Skerik's Bandalabra w/ Shovelman
21 & over
ADVANCE TICKETS ON SALE UNTIL 6:00.
MORE TICKETS WILL BE SOLD AT THE DOOR AFTER 8:00.
$12 (cash sales only)
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Skerik, the enduringly saxophonic, punk jazz iconoclast is joined by three of his fellow Seattle hometown's most revered players: Andy Coe on electric guitar, Evan Flory Barnes on upright bass and Dvonne Lewis on drums.
In Skerik's words, "I've always been inspired by Fela Kuti and Steve Reich, which sparked the idea to start a band built around rhythmic and minimalist concepts. It's not about soloing so much as creating a polyrhythmic weave with the four instruments. Music that is danceable but also interesting to listen to."
A bold assertion, but one for which the music bears witness. Together, the quartet syncopates and snakes, floats free and snaps tight with hypnotic afrobeat rhythms, minimalist canons and improvised harmonics. There's a duality that demands listeners both dance and get lost in the sound.
On Bandalabra’s debut album Live At The Royal Room, captured at the band's first public performance, the foursome head into the deep unknown, creating music in the moment for over 60 minutes straight. Halfway through the evening, they hit upon the illest of psych grooves, appropriately dubbed "Beast Crusher." Here the visceral and cerebral become one, and Skerik's Bandalabra is born a fully realized vision.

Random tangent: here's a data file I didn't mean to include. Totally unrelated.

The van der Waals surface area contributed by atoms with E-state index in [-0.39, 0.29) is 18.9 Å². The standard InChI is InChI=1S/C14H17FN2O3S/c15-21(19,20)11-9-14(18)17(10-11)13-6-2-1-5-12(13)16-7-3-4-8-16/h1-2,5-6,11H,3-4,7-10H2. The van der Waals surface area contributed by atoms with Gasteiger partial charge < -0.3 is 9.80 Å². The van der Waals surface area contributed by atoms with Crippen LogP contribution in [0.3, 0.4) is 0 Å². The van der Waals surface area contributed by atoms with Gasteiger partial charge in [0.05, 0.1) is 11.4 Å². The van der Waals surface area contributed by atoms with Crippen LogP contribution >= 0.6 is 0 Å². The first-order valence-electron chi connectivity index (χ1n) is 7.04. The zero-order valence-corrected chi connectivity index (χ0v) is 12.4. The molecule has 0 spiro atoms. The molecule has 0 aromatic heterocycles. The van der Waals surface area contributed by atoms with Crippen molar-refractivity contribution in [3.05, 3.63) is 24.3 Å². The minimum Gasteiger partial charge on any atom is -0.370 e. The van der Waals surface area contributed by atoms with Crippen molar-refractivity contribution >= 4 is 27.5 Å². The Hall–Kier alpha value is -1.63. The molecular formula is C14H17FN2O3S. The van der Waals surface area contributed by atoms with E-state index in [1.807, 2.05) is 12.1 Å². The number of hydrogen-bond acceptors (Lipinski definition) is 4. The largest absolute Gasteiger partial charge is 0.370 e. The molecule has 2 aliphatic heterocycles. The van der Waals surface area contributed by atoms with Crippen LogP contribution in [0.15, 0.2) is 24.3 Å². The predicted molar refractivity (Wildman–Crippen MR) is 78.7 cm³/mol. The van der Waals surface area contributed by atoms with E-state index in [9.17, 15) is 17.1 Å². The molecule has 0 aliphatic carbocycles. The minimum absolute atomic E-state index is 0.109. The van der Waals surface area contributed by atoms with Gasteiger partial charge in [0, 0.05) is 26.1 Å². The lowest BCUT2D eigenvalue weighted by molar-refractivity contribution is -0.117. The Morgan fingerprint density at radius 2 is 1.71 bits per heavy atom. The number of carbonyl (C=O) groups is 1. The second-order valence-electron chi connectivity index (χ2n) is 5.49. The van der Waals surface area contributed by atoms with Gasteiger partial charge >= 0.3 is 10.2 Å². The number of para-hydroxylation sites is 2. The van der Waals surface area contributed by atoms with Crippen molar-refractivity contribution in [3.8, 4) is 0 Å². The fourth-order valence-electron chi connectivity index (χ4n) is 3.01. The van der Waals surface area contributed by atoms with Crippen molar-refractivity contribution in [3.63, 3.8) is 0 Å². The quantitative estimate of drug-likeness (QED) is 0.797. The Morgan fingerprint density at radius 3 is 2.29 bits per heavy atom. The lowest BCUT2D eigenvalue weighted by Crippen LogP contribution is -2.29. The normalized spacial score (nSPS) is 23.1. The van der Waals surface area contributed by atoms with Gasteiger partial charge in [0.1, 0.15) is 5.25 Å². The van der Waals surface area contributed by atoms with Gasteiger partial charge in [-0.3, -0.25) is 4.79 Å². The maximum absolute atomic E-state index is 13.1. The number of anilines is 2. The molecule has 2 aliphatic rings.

Shovelman is a junkyard beatnik, a shovel guitar wielding surrealist folk superhero. Armed with a collection of pawnshop effects pedals and an old barn-shovel turned slide-guitar, Shovelman plays ol’ fashioned folktronica-grooves looped straight out of the ground. The sounds of Mississippi delta blues from the electro-psychedelic future, collide with the antiquated rubble of lyrical one-man-band hoboetry. Shovelman has become infamous on the west coast festival circuit (Lightning in a Bottle, Health and Harmony, Earthdance and The Oregon Country Fair) opening for bands that include Primus, Beats Antique, Sean Hayes and The Yard Dogs Road Show.
“Shovelman has forged a perfect merger of the past and the present with his bluesy ‘folktronic’ sound.” - LA Weekly
"Shovelman's music would be playing on the radio if Tom Waits and Les Claypool ever went on a road trip together ......and were lost." - Chip, 'So Wat TV